My initial starting point was the Threads of Feeling Exhibition at the Foundling Museum in London, where I was able to view swatches of fabric that were relevant to that period in history. In the mid-18th century thousands of poor women, similarly at the end of their tethers, deposited their newborn babies at the hospital. A sign instructed them to leave some kind of identifying token pinned to the child in the event they were one day in a position to take it home. In years to come the mother's description of that token would be her only way of proving she was the mother of the baby she had given up all those years ago.

To me the swatches of fabric on show served as material metaphors of that fleeting moment of abandonment, when the mother pinned the cloth to the child that they had had to give up. These printed maps of heartache were my starting point.

I then spent many hours sourcing original colour palettes of this period, looking at costume directories, visiting historical costume Museums; perusing pattern books using blogs, and journals on the web.

My aim was to translate my information into contemporary floral prints, which on reflection would tell a story of trust and abandonment, hope and charity.

I also drew women’s and children’s faces, my daughter proved particularly useful, as she was on hand to be my muse. I turned these sketches into woodcuts, machine embroideries and prints to give me more information to work from.

After weeks of drawing flora, differing in shape, size and pattern lay; we experimented with creating the actual flower from the objects that had been selected as representing this period. Once the objects were chosen floral shapes were converted to a computer programme called illustrator so as to maintain easier duplication, colour changes and design lay. This techy bit I left in the very capable hands of my husband, as it is his expertise.

The designs are printed on silks and georgettes and at present we are looking to keep them as limited edition items created in this country. The presentation is also of equal importance, from the hand drawn label to the luxury packaging; we have endeavoured to create much coveted quality objects that the owner can have a relationship with. Each design is imbedded with a narrative that hopefully stirs an emotional response. These are items that are functional but can be heirlooms. We are also working on various sizes from a small silk day scarf, a long item to be draped for day wear and the evening stole.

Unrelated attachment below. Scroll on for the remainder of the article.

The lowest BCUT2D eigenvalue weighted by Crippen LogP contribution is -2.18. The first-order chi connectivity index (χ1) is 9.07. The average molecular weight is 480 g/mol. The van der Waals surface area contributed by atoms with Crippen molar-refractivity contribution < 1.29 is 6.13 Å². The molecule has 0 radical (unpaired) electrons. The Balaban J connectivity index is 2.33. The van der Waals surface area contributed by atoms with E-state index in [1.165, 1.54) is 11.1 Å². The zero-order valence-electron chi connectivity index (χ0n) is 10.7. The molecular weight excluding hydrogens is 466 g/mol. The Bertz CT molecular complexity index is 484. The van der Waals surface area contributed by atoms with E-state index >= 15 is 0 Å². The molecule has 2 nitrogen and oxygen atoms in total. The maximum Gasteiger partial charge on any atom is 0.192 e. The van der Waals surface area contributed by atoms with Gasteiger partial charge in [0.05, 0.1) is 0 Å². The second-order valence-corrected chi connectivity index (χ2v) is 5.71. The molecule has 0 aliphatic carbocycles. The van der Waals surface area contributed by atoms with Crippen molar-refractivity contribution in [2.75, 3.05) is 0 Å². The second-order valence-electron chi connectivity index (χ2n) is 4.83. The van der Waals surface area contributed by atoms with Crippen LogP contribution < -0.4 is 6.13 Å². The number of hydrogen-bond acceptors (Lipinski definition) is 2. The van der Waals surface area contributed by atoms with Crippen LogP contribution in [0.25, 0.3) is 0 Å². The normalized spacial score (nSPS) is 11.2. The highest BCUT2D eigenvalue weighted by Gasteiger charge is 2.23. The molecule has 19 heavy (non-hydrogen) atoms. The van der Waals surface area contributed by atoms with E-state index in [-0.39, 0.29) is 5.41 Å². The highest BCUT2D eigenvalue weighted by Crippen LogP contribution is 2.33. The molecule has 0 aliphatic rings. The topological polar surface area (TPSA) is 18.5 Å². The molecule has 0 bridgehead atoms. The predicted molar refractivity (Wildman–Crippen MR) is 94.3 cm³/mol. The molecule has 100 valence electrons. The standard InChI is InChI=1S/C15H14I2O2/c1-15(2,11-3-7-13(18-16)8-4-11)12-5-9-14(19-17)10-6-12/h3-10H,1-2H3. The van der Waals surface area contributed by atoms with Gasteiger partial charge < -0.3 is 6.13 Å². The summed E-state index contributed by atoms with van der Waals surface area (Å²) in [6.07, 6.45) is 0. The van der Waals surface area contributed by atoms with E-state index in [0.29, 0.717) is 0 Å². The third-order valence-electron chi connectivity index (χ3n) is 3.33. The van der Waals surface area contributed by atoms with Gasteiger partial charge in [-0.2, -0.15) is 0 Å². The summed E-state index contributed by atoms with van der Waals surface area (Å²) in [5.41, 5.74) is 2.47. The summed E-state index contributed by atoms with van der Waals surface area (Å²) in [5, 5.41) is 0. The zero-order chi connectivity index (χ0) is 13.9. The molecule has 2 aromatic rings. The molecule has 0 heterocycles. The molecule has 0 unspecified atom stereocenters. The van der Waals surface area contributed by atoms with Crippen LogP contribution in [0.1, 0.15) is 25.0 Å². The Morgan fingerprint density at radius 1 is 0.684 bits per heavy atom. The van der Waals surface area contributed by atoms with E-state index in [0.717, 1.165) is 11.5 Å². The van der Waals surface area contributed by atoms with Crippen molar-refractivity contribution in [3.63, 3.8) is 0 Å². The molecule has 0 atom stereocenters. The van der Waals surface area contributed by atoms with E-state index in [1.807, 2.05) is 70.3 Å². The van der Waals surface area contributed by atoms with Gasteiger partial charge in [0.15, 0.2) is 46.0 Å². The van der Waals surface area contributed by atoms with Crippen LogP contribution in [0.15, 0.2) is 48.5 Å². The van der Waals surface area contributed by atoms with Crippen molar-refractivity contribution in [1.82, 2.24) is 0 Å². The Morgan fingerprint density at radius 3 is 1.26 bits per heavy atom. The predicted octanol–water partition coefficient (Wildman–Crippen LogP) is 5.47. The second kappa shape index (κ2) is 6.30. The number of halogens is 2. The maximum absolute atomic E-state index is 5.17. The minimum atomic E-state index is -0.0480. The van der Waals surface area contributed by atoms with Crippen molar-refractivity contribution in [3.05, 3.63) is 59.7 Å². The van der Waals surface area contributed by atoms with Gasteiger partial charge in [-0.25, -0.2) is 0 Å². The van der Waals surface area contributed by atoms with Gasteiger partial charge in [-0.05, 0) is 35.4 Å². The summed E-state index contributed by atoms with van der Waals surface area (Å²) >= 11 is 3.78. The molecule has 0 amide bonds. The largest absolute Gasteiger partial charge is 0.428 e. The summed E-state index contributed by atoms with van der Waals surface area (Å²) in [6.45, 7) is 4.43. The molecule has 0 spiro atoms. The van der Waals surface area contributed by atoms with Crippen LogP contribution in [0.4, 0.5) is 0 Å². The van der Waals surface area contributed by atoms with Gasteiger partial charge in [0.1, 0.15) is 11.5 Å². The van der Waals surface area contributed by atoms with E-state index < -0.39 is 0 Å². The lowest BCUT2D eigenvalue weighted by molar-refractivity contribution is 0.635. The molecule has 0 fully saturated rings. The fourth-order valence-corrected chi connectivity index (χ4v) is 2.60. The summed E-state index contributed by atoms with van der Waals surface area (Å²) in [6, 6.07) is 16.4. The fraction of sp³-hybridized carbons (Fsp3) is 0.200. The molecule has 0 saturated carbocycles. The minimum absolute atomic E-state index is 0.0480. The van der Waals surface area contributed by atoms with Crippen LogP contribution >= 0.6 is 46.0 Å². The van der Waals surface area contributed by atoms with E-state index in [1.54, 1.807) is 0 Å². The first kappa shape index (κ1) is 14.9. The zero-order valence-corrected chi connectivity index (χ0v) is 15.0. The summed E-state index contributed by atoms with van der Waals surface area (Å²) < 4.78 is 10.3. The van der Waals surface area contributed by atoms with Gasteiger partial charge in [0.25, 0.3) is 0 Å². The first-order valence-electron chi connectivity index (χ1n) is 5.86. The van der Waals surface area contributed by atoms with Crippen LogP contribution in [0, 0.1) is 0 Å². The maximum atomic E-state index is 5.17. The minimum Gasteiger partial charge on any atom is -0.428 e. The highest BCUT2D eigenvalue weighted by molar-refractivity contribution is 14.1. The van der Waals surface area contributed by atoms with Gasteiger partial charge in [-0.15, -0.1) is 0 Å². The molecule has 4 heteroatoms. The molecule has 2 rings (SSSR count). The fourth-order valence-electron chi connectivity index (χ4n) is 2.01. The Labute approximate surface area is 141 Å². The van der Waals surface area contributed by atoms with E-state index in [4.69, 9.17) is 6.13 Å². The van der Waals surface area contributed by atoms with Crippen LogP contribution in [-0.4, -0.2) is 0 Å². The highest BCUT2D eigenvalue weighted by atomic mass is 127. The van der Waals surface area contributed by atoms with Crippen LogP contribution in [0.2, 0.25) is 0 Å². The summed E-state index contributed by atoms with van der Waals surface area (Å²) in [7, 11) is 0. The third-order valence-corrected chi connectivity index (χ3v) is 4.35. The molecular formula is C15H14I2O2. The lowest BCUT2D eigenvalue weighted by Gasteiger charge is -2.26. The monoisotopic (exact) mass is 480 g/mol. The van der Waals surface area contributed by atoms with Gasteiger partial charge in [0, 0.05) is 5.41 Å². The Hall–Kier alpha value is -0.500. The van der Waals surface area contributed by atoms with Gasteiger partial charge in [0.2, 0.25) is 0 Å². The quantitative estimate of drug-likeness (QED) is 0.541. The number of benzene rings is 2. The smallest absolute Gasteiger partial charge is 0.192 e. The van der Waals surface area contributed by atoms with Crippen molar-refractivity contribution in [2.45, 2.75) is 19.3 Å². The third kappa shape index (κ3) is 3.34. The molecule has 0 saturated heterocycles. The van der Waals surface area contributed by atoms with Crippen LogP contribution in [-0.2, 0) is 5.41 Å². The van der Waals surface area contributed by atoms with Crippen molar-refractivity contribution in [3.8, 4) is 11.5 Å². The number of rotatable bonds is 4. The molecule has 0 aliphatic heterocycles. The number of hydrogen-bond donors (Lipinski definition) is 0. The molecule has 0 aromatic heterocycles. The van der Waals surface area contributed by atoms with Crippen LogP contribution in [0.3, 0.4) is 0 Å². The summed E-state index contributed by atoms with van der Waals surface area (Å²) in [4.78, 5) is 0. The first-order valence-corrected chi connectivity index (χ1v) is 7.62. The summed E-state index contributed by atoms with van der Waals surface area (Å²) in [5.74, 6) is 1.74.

I am so proud of them, and love the fact that each item comes with its own storybook and collectors logo of Rug, Slug or Bear.

I would like to continue working with referencing historical pattern in each new design added under this label, as my interest is still firmly routed in actively making work that enables me to engage with a variety of processes and experimental outcomes.  It is through the making process that I am able to develop my ideas and ways of thinking, and is not just a means to an end.

RUGSLUGBEAR will be delivered with love by Spring 2013

After graduating in the early 90s in fashion and textiles, Karen Woods became a freelance artist and Arts for Health educator working in many areas with art mainly as a form of therapy. Lecturing and running workshops for the NHS, schools, colleges and centres for children and adults with profound physical and emotional difficulties. Karen is the published author of two textile books for A & C Black Publishers. She is starting a textiles business with the name of RUGSLUGBEAR.